Global eradication of COVID-19 probably feasible, and more s
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The global eradication of COVID-19 is probably feasible, and more so than it is for polio, although considerably less so than it was for smallpox, suggests a comparative score of technical, sociopolitical, and economic factors for all three infections. Vaccination, public health measures, and global interest in achieving this goal as a result of the huge financial and social havoc wrought by the coronavirus pandemic, all make eradication possible.

To estimate the feasibility of COVID-19 eradication, defined as 'the permanent reduction to zero of the worldwide incidence of infection caused by a specific agent as a result of deliberate efforts', the authors compared it with two other viral scourges for which vaccines were/are available—-smallpox and polio—using an array of technical, sociopolitical, and economic factors that are likely to help achieve this goal.

They used a three point scoring system for each of 17 variables. These included: factors such as the availability of a safe and effective vaccine; lifelong immunity; impact of public health measures; effective government management of infection control messaging; political and public concern about the economic and social impacts of the infection; and public acceptance of infection control measures.

Smallpox was declared eradicated in 1980 and two out of the three serotypes of poliovirus have also been eradicated globally. The average (total) scores in the analysis added up to 2.7 (43/48) for smallpox, 1.6 (28/51) for COVID-19, and 1.5 (26/51) for polio. They acknowledge that relative to smallpox and polio, the technical challenges of COVID-19 eradication include poor vaccine acceptance, and the emergence of more highly transmissible variants that may evade immunity, potentially outrunning global vaccination programmes.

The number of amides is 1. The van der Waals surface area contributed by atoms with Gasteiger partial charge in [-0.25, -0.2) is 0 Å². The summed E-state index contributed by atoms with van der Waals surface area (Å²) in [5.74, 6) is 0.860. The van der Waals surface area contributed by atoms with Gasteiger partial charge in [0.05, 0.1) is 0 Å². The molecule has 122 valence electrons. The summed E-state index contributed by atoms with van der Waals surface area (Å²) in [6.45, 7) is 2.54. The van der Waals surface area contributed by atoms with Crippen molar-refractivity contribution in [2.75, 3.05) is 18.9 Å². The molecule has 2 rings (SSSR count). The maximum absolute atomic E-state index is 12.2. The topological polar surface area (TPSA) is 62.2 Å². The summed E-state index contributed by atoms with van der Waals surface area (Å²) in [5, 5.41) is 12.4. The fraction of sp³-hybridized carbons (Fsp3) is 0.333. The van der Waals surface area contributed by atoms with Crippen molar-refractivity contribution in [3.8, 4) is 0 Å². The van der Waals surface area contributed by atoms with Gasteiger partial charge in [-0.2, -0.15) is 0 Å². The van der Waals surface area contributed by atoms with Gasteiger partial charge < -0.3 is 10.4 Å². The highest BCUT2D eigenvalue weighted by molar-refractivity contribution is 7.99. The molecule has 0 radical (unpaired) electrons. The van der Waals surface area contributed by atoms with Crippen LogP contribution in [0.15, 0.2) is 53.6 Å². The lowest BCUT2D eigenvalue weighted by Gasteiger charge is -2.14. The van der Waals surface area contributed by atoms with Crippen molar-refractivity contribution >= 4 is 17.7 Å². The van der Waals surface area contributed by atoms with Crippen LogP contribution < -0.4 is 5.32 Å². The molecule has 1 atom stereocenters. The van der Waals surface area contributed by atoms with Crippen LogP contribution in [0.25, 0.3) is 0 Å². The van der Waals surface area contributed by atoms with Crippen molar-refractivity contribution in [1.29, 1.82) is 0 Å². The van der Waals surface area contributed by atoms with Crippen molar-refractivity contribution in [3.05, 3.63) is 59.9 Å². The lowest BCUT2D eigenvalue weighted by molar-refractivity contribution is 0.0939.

"Nevertheless, there are of course limits to viral evolution, so we can expect the virus to eventually reach peak fitness, and new vaccines can be formulated," they explain. "Other challenges would be the high upfront costs, and achieving the necessary international cooperation in the face of 'vaccine nationalism' and government-mediated 'antiscience aggression'," they admit.

Eradication of COVID-19 has been achieved and sustained for long periods in several jurisdictions in the Asia-Pacific region, providing proof-of-concept that global eradication is technically possible, they say. The benefits of eradication could outweigh the costs, even if it takes many years and has a significant risk of failure, they add.

Source:
https://gh.bmj.com/content/6/8/e006810
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